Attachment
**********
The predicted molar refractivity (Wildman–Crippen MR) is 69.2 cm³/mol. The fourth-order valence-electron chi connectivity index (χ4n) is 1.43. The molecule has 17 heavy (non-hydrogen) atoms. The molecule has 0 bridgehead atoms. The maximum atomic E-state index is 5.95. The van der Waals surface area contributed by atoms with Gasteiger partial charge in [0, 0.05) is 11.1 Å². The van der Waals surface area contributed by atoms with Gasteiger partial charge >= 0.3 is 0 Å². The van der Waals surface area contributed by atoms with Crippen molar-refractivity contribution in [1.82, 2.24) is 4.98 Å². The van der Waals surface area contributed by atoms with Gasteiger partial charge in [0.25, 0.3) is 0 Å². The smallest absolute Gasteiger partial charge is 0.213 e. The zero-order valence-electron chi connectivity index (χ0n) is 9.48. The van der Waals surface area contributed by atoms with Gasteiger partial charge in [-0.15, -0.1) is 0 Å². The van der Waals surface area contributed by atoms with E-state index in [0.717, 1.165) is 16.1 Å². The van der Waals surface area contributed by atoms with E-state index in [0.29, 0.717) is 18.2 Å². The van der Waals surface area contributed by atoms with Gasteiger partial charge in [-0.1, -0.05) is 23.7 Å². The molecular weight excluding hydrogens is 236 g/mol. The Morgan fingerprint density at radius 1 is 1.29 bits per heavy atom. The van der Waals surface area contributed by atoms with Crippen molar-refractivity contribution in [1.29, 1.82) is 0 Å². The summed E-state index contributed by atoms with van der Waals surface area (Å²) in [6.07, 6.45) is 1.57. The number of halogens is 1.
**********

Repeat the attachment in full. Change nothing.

The predicted molar refractivity (Wildman–Crippen MR) is 69.2 cm³/mol. The fourth-order valence-electron chi connectivity index (χ4n) is 1.43. The molecule has 17 heavy (non-hydrogen) atoms. The molecule has 0 bridgehead atoms. The maximum atomic E-state index is 5.95. The van der Waals surface area contributed by atoms with Gasteiger partial charge in [0, 0.05) is 11.1 Å². The van der Waals surface area contributed by atoms with Gasteiger partial charge >= 0.3 is 0 Å². The van der Waals surface area contributed by atoms with Crippen molar-refractivity contribution in [1.82, 2.24) is 4.98 Å². The van der Waals surface area contributed by atoms with Gasteiger partial charge in [0.25, 0.3) is 0 Å². The smallest absolute Gasteiger partial charge is 0.213 e. The zero-order valence-electron chi connectivity index (χ0n) is 9.48. The van der Waals surface area contributed by atoms with Gasteiger partial charge in [-0.15, -0.1) is 0 Å². The van der Waals surface area contributed by atoms with E-state index in [0.717, 1.165) is 16.1 Å². The van der Waals surface area contributed by atoms with E-state index in [0.29, 0.717) is 18.2 Å². The van der Waals surface area contributed by atoms with Gasteiger partial charge in [-0.1, -0.05) is 23.7 Å². The molecular weight excluding hydrogens is 236 g/mol. The Morgan fingerprint density at radius 1 is 1.29 bits per heavy atom. The van der Waals surface area contributed by atoms with Crippen molar-refractivity contribution in [1.29, 1.82) is 0 Å². The summed E-state index contributed by atoms with van der Waals surface area (Å²) in [6.07, 6.45) is 1.57. The number of halogens is 1.